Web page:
What is autonomic nervous system?
Subdivision of the peripheral nervous system that regulates involuntary functions.
What is the sympathetic nervous system?
Branch of the autonomic nervous system that produces rapid physical arousal in response to perceived emergencies or threats.
What is the parasympathetic nervous system?
Branch of the autonomic nervous system that maintains normal bodily fuctions and conserve's the body's physical resources.
What is the endocrine system?
System of glands located throughout the body that hormones into the bloodstream.
What are hormones?
Chemical messengers secreted into the bloodstream primarily by endocrine glands.
What is the pituitary gland?
Endocrine gland attached to the base of the brain that secretes hormones that affect the function of other glands as well as hormones that act directly on physical processes.
What are the adrenal glands?
Pair of endocrine glands that involved in the human stress response.
What is the adrenal cortex?
The outer portion of the adrenal glands.
What is the adrenal medulla?
The inner portion of the adrenal glands; secretes epinephrine and norepinephrine.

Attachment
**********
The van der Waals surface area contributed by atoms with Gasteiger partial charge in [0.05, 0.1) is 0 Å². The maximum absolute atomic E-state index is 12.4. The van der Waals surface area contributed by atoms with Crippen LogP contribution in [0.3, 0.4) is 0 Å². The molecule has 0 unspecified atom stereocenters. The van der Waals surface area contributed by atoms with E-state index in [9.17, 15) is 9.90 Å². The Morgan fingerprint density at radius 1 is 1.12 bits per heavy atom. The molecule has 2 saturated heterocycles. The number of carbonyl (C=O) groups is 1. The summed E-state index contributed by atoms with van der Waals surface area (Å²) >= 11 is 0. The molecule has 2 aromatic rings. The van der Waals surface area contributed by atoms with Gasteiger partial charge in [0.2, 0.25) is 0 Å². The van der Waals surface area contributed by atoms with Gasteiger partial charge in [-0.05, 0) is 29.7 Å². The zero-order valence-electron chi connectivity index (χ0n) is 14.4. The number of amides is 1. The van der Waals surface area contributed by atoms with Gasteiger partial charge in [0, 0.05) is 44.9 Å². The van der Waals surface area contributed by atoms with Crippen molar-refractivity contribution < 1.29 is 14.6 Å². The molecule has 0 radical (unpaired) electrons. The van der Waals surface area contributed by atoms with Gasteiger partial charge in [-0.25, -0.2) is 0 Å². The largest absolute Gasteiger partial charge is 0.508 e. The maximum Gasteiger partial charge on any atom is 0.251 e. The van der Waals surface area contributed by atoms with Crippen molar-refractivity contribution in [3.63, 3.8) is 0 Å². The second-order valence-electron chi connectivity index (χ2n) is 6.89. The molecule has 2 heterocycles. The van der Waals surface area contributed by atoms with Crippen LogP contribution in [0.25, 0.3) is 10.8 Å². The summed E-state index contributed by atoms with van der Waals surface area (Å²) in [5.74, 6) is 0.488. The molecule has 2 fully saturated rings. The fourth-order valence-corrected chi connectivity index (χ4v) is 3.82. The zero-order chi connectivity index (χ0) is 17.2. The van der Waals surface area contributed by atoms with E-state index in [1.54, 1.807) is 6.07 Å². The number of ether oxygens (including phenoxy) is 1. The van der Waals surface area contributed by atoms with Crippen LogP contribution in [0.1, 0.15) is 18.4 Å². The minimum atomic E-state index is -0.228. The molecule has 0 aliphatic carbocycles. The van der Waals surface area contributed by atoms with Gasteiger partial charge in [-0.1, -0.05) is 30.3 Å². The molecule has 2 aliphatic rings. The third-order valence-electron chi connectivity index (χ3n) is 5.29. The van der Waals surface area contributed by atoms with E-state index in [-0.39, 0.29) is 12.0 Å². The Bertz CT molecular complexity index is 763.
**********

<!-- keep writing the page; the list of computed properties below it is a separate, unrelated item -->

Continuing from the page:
What are gonads?
The endocrine glands that secrete hormones that regulates sexual characteristics and reproductive processes; ovaries in females and testes in males.
What is functional plasticity?
The brain's ability to shift functions from damaged to undamaged brain areas.
What is phrenology?
A discredited pseudoscientific theory of the brain that claimed that peronality characteristics, moral character, and intelligence could be determined by examining the bumps on a person's skull.
What is cortical localization?
The notion that different functions are located or localized in different areas of the brain; also called localization of function.
Who is the discoverer of the pseudoscience phrenology?
Franz Gall, a German physician and brain anatomist.
What is structural plasticity?
The brain's ability to change its physical structure in response to learning, active practice, or environmental influences.
What is neurogenesis?
The development of new neurons.
What is the brainstem?
A region of the brain made up of the hindbrain and midbrain.
What is the hindbrain?
A region at the base of the brain that contains several structures that regulate basic life functions.
What is the medulla?
A hindbrain structure that controls vital life functions such as breathing and circulation.
What is the pons?
A hindbrain structure that connects the medulla to the two sides of the cerebellum; helps coordinate and integrate movements on each side of the body.
What is the cerebellum?
A large, two-sided hindbrain structure at the back of the brain; responsible for muscle coordination maintaining posture and equilibrium.
What is reticular formation?
A network of nerve fibers located in the center of the medulla that helps regulate attention, arousal, and sleep; also called the reticular activating system.
What is the midbrain?